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February 18, 1956


Author Affiliations

Berkeley, Calif.

From the School of Public Health, University of California.

JAMA. 1956;160(7):546-552. doi:10.1001/jama.1956.02960420026008

• The results of precipitin and complement-fixation tests have been analyzed in 5,579 cases of nondisseminating and 722 cases of disseminated coccidioidal infection. In the nondisseminating cases, the skin test becomes positive first, and serologic tests should not be requested unless and until the skin test is shown to be positive. The precipitin appears later, the proportion of positive tests reaching a maximum of 91% in the third week. The complement-fixing antibodies appear more slowly than the precipitins and persist longer. In the disseminated cases, the complement-fixation test was positive in all but two instances. The titer of complement fixation generally reflected the severity of the infection. When the titer regressed, the prognosis was reassuring.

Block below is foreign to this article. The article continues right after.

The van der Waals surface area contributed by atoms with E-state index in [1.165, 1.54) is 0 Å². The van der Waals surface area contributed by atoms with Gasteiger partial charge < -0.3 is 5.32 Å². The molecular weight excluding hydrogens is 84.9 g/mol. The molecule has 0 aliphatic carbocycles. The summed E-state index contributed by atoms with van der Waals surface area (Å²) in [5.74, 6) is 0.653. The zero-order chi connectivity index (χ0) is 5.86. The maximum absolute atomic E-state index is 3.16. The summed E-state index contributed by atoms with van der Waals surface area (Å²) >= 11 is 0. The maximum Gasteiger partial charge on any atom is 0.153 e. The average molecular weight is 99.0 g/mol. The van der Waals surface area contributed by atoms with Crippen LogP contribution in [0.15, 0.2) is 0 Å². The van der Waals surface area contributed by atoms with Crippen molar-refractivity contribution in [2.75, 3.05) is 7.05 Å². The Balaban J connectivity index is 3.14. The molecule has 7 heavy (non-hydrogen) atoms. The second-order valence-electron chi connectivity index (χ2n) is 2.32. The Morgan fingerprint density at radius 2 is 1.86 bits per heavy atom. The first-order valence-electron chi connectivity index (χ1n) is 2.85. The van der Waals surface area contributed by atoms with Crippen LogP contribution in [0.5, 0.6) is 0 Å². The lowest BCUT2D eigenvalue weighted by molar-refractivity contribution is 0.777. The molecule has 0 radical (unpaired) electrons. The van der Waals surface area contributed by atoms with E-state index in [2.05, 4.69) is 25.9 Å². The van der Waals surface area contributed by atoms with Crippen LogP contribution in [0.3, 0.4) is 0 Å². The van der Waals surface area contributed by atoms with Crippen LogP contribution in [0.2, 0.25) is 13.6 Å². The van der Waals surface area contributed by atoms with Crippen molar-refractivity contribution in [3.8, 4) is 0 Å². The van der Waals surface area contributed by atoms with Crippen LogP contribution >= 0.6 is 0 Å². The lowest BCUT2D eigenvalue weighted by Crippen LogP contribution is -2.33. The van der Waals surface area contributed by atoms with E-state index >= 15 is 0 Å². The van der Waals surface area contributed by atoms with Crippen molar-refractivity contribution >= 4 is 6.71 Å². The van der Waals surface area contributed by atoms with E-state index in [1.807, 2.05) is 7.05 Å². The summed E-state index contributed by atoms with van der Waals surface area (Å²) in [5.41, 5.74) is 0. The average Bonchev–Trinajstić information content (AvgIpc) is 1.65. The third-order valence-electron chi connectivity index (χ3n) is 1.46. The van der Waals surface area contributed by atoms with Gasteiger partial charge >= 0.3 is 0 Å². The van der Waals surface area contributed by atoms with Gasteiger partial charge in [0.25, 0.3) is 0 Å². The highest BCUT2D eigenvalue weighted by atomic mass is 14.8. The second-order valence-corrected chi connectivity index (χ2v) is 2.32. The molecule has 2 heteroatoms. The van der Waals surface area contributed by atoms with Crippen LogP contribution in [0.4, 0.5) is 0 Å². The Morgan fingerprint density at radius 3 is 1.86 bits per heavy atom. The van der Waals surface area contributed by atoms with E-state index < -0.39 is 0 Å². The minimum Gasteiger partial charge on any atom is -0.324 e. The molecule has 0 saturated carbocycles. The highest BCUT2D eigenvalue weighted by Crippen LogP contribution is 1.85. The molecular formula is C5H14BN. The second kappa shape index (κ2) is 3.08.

The complement-fixing antibody appears in the spinal fluid only if meningitis develops; it is therefore diagnostic. However, the antibody has been found in the umbilical cord blood in cases of maternal coccidioidomycosis when there was no evidence of infection in the infant.